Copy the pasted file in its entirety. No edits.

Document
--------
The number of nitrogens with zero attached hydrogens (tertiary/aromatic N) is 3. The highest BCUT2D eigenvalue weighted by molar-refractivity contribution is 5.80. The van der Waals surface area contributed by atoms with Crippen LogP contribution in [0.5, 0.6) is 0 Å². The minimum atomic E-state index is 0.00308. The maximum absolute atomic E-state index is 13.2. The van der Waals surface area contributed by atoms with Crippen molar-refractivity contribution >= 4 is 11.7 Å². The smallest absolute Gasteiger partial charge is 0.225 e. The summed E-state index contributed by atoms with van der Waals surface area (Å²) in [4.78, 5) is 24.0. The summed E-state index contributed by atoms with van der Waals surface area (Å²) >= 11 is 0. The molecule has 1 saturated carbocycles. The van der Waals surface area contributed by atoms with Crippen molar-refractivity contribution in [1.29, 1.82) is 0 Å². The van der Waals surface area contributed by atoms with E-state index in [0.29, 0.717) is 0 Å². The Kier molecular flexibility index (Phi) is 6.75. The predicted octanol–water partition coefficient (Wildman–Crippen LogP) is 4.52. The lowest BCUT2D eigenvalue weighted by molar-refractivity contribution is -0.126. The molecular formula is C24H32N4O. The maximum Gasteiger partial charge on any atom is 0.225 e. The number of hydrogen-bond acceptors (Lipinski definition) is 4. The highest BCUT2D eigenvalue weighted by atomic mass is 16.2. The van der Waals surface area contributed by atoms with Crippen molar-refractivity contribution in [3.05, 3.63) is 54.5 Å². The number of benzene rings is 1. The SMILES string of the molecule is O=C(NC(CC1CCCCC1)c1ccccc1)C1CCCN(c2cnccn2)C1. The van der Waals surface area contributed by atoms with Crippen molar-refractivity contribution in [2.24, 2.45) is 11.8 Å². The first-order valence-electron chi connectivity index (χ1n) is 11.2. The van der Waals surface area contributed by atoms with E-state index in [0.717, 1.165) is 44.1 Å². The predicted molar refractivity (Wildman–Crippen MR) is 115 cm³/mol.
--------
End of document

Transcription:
The number of nitrogens with zero attached hydrogens (tertiary/aromatic N) is 3. The highest BCUT2D eigenvalue weighted by molar-refractivity contribution is 5.80. The van der Waals surface area contributed by atoms with Crippen LogP contribution in [0.5, 0.6) is 0 Å². The minimum atomic E-state index is 0.00308. The maximum absolute atomic E-state index is 13.2. The van der Waals surface area contributed by atoms with Crippen molar-refractivity contribution >= 4 is 11.7 Å². The smallest absolute Gasteiger partial charge is 0.225 e. The summed E-state index contributed by atoms with van der Waals surface area (Å²) in [4.78, 5) is 24.0. The summed E-state index contributed by atoms with van der Waals surface area (Å²) >= 11 is 0. The molecule has 1 saturated carbocycles. The van der Waals surface area contributed by atoms with Crippen molar-refractivity contribution in [1.29, 1.82) is 0 Å². The van der Waals surface area contributed by atoms with E-state index in [0.29, 0.717) is 0 Å². The Kier molecular flexibility index (Phi) is 6.75. The predicted octanol–water partition coefficient (Wildman–Crippen LogP) is 4.52. The lowest BCUT2D eigenvalue weighted by molar-refractivity contribution is -0.126. The molecular formula is C24H32N4O. The maximum Gasteiger partial charge on any atom is 0.225 e. The number of hydrogen-bond acceptors (Lipinski definition) is 4. The highest BCUT2D eigenvalue weighted by atomic mass is 16.2. The van der Waals surface area contributed by atoms with Crippen molar-refractivity contribution in [3.05, 3.63) is 54.5 Å². The number of benzene rings is 1. The SMILES string of the molecule is O=C(NC(CC1CCCCC1)c1ccccc1)C1CCCN(c2cnccn2)C1. The van der Waals surface area contributed by atoms with Crippen molar-refractivity contribution in [2.24, 2.45) is 11.8 Å². The first-order valence-electron chi connectivity index (χ1n) is 11.2. The van der Waals surface area contributed by atoms with E-state index in [0.717, 1.165) is 44.1 Å². The predicted molar refractivity (Wildman–Crippen MR) is 115 cm³/mol.